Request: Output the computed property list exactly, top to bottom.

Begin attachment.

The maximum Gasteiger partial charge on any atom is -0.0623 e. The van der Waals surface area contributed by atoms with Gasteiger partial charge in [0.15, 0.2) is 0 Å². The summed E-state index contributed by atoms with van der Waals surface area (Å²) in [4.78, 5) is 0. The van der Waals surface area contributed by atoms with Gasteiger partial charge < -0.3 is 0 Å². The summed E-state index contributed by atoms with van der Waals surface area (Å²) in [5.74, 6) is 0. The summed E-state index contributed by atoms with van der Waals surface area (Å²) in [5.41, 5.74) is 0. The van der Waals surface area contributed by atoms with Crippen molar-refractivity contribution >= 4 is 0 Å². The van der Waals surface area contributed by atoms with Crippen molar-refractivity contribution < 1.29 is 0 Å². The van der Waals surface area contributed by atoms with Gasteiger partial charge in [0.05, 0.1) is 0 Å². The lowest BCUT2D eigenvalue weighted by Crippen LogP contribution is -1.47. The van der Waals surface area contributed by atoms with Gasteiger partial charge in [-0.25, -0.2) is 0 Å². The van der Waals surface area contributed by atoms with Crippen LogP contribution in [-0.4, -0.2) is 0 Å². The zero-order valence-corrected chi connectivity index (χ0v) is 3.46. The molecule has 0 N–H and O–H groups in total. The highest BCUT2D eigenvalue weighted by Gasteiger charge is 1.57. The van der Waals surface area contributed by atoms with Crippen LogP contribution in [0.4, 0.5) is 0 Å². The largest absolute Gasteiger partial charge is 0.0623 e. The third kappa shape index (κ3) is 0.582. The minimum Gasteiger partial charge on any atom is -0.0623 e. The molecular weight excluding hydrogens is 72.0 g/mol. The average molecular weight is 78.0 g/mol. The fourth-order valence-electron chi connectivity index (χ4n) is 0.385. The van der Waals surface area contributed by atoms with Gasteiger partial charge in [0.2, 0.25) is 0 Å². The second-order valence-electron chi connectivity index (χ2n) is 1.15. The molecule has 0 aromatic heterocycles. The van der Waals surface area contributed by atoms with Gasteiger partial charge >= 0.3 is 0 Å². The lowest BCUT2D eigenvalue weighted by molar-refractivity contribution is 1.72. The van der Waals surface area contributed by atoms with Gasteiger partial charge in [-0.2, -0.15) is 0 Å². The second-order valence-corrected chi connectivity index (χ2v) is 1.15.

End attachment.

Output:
The maximum Gasteiger partial charge on any atom is -0.0623 e. The van der Waals surface area contributed by atoms with Gasteiger partial charge in [0.15, 0.2) is 0 Å². The summed E-state index contributed by atoms with van der Waals surface area (Å²) in [4.78, 5) is 0. The van der Waals surface area contributed by atoms with Gasteiger partial charge < -0.3 is 0 Å². The summed E-state index contributed by atoms with van der Waals surface area (Å²) in [5.74, 6) is 0. The summed E-state index contributed by atoms with van der Waals surface area (Å²) in [5.41, 5.74) is 0. The van der Waals surface area contributed by atoms with Crippen molar-refractivity contribution >= 4 is 0 Å². The van der Waals surface area contributed by atoms with Crippen molar-refractivity contribution < 1.29 is 0 Å². The van der Waals surface area contributed by atoms with Gasteiger partial charge in [0.05, 0.1) is 0 Å². The lowest BCUT2D eigenvalue weighted by Crippen LogP contribution is -1.47. The van der Waals surface area contributed by atoms with Gasteiger partial charge in [-0.25, -0.2) is 0 Å². The van der Waals surface area contributed by atoms with Crippen LogP contribution in [-0.4, -0.2) is 0 Å². The zero-order valence-corrected chi connectivity index (χ0v) is 3.46. The molecule has 0 N–H and O–H groups in total. The highest BCUT2D eigenvalue weighted by Gasteiger charge is 1.57. The van der Waals surface area contributed by atoms with Crippen LogP contribution in [0.4, 0.5) is 0 Å². The largest absolute Gasteiger partial charge is 0.0623 e. The third kappa shape index (κ3) is 0.582. The minimum Gasteiger partial charge on any atom is -0.0623 e. The molecular weight excluding hydrogens is 72.0 g/mol. The average molecular weight is 78.0 g/mol. The fourth-order valence-electron chi connectivity index (χ4n) is 0.385. The van der Waals surface area contributed by atoms with Gasteiger partial charge in [0.2, 0.25) is 0 Å². The second-order valence-electron chi connectivity index (χ2n) is 1.15. The molecule has 0 aromatic heterocycles. The van der Waals surface area contributed by atoms with Gasteiger partial charge >= 0.3 is 0 Å². The lowest BCUT2D eigenvalue weighted by molar-refractivity contribution is 1.72. The van der Waals surface area contributed by atoms with Gasteiger partial charge in [-0.2, -0.15) is 0 Å². The second-order valence-corrected chi connectivity index (χ2v) is 1.15.